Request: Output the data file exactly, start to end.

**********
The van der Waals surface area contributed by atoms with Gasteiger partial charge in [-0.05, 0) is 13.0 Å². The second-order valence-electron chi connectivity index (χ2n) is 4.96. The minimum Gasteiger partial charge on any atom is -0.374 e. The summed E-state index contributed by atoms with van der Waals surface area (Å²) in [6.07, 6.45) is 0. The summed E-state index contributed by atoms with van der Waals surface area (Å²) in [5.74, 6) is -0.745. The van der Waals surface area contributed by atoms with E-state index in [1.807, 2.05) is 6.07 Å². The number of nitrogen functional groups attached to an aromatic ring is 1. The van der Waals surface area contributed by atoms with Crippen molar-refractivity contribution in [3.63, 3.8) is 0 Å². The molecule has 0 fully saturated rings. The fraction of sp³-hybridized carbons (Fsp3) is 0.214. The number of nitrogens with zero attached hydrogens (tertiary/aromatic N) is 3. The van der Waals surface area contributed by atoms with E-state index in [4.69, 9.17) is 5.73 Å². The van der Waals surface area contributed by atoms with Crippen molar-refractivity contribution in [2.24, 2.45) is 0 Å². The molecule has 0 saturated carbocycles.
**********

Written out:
The van der Waals surface area contributed by atoms with Gasteiger partial charge in [-0.05, 0) is 13.0 Å². The second-order valence-electron chi connectivity index (χ2n) is 4.96. The minimum Gasteiger partial charge on any atom is -0.374 e. The summed E-state index contributed by atoms with van der Waals surface area (Å²) in [6.07, 6.45) is 0. The summed E-state index contributed by atoms with van der Waals surface area (Å²) in [5.74, 6) is -0.745. The van der Waals surface area contributed by atoms with E-state index in [1.807, 2.05) is 6.07 Å². The number of nitrogen functional groups attached to an aromatic ring is 1. The van der Waals surface area contributed by atoms with Crippen molar-refractivity contribution in [3.63, 3.8) is 0 Å². The molecule has 0 fully saturated rings. The fraction of sp³-hybridized carbons (Fsp3) is 0.214. The number of nitrogens with zero attached hydrogens (tertiary/aromatic N) is 3. The van der Waals surface area contributed by atoms with E-state index in [4.69, 9.17) is 5.73 Å². The van der Waals surface area contributed by atoms with Crippen molar-refractivity contribution in [2.24, 2.45) is 0 Å². The molecule has 0 saturated carbocycles.